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I understand the basic concept that a larger sensor doesn't change DOF. The change only happens when you compensate by moving close to the subject or using a closer focal length. This video would seem to confirm that: https://m.youtube.com/watch?v=ZUbU6exONdU

And yet, every DOF calculator I can find changes the results when I change the sensor size. Why? Is it because sensor size is part of the CoC formula?

Furthermore, I've tried two calculators that support teleconverters and reducers. One of them shows no difference in DOF and the other one does. Which is correct? Is it an issue of assumptions, where one calc is assuming that I'm factoring in the TC and one isn't? E.g. with a 2x TC, my 50mm is really a 100mm-- is one calculator assuming that when I say "50" I mean "50" and one is assuming when I say "50" I mean "100"?

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And yet, every DOF calculator I can find changes the results when I change the sensor size. Why? Is it because sensor size is part of the CoC formula?

Yes, sensor size is part of the Depth of Field formula... the output image size, viewing distance, and visual acuity are also part of the formula; but not what the image contains.

The reason sensor size changes the DoField (and the CoC limit) is because a smaller sensor (negative) area has to be enlarged/magnified more in order to create the same size output.

And anything that increases relative size/magnification makes errors (softness) more apparent/visible, which is a reduction in the DoField. That includes shorter subject distances, longer FL's (and TC's), crop factor/cropping, larger image display, and shorter image viewing distance.

Those last two are often left out as variables (and from people's understanding) because they are standardized in the DoField calculation; with the image being viewed from a distance ~ equal to the image diagonal (which keeps its' size relative to the viewer constant)... but if the viewing conditions are not standard then that also changes the applicable CoC limit.

DoField is a perceptual thing and it does not exist as a fixed aspect of an image... Take an image of questionable sharpness and make it small on your monitor, it will look better/sharper with more that is within acceptable focus/sharpness. Then make it larger (magnify it) so it looks kind of bad and things that are not sharp/in focus are quite apparent. Now get up and walk away until it looks good again... that is DoField in action.

Changing sensor size does not change the Depth of Focus; which is the relative focus/point sizes as recorded at the image plane (the focus tolerance).

Edit to add: that video is confusing Depth of Focus/Focus tolerance as recorded at the image plane with Depth of Field in the final image/viewing condition. They are intricately related, but they are not the same thing.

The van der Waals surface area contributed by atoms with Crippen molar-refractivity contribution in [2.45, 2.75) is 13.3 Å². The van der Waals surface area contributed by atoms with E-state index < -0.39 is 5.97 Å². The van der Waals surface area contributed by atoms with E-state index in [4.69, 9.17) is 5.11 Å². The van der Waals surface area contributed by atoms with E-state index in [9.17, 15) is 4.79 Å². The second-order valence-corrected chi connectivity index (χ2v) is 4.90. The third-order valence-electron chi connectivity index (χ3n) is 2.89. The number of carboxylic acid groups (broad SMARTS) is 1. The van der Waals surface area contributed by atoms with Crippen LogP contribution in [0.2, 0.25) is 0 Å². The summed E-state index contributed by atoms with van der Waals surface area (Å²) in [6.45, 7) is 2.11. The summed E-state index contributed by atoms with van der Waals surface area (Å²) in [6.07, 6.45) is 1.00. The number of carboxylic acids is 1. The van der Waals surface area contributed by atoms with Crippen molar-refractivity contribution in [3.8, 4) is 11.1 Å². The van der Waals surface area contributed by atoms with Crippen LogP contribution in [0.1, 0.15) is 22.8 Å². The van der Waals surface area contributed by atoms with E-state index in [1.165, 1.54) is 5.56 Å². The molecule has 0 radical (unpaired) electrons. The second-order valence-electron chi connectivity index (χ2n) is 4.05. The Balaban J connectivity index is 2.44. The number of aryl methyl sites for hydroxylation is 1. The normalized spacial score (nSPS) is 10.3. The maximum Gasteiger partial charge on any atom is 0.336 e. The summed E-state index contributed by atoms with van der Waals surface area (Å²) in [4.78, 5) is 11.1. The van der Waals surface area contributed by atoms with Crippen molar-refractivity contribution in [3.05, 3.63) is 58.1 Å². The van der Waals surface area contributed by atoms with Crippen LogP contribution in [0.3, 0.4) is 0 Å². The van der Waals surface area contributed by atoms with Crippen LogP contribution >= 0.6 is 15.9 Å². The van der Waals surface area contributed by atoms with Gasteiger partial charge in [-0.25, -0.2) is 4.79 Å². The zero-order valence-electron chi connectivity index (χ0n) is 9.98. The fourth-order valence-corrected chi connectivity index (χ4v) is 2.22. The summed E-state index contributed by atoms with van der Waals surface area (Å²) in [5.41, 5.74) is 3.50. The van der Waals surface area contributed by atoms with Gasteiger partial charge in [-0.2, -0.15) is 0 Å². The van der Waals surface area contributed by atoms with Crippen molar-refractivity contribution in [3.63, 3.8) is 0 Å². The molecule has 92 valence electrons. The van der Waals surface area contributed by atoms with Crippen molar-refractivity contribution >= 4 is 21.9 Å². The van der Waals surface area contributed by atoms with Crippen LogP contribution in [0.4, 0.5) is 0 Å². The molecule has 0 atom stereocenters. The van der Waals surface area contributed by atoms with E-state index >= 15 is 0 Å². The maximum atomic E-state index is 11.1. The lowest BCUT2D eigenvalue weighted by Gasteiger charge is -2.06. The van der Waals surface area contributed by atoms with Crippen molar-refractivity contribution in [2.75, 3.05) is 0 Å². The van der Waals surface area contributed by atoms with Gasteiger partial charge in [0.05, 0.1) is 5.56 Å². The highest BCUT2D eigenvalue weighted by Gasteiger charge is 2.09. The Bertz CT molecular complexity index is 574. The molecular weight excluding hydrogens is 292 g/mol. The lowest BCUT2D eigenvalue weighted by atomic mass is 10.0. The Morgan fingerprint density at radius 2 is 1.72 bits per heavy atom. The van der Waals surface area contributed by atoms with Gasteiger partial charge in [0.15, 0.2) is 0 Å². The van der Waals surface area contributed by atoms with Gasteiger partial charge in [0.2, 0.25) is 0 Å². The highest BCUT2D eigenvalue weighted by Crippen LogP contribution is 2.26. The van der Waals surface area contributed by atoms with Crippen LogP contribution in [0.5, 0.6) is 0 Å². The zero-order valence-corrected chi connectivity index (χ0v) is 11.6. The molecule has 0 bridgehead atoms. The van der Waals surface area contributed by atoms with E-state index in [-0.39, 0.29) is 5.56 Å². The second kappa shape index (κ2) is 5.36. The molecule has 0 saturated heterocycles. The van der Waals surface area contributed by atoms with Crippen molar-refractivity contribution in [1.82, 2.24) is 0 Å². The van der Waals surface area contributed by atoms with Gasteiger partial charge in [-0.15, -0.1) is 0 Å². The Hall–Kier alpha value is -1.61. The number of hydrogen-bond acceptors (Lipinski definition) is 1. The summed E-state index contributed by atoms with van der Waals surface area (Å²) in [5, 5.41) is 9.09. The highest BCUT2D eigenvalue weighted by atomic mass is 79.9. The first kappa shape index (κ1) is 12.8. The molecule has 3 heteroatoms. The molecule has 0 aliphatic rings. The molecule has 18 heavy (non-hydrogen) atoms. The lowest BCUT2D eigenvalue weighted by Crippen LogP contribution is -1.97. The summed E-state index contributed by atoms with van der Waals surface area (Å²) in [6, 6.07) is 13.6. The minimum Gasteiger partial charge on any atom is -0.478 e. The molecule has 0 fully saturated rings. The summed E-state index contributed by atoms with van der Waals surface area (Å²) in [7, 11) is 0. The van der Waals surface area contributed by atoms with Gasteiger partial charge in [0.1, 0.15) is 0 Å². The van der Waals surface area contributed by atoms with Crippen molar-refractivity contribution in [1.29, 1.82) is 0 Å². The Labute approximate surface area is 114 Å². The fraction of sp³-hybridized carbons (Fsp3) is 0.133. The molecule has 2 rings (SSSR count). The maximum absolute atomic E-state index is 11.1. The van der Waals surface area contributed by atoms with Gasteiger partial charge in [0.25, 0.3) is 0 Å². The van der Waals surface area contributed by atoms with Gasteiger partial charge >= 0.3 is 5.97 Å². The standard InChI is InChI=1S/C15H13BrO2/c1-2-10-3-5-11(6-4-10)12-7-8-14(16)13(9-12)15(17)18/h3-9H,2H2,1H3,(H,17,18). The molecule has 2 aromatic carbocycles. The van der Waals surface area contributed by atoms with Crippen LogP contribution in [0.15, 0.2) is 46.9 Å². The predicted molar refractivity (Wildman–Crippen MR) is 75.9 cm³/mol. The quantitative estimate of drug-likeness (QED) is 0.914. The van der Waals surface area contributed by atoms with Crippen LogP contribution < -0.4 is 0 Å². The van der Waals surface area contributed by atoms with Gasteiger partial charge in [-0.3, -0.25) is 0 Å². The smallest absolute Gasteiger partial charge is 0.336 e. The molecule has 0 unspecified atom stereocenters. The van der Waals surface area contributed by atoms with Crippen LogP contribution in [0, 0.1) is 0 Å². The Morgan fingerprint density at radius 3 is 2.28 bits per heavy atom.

Or to put it another way, because he cropped the FF sensor much harder (much greater magnification) in order to get the same remaining image as the 4/3 image, he created the same DoField in the end results... in this case the original format CoC is not applicable because that relates to enlarging the whole image area; they would instead have the same CoC limit because they are the same portion of the image circle projected by the lens. Cropping in post has the same effect as cropping at the time the image is taken (using a crop mode/crop sensor).

As I said at the beginning, the DoField formula does not care what the final image contains (output field of view)... he did the opposite. But, TBF; quite often people are really talking about DoFocus as an inherent aspect of an image (which it is) when they talk about/say DoField... they just don't know it.

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    \$\begingroup\$ I think where I got tripped up is that in the YouTube video, they change to a larger sensor and then zoom in to replicate the field of view of the smaller sensor. Because the "bokeh circles" are the same size they conclude the DOF is the same. But what you're saying is if you didn't zoom in, the circles would be smaller and therefore closer to the CoC, resulting in a wider DOF. Is that right? \$\endgroup\$
    – zakray
    Feb 24, 2022 at 2:22
  • \$\begingroup\$ Depth of field has nothing to do with bokeh circles, it has to do with circles of confusion. Even at the sharpest point of focus the lens can never theoretically project a point (because lenses have real thickness), it can only project a very small blur circle. How large this blur circle can be before it no longer looks like a point to our eyes is what we call the circle of confusion. How far in front of and behind the point of sharpest focus the blur stays small enough to look sharp is what determines DoF. \$\endgroup\$
    – Michael C
    Feb 24, 2022 at 3:00
  • \$\begingroup\$ So you would agree not taking CoC into account is the reason their test is flawed? \$\endgroup\$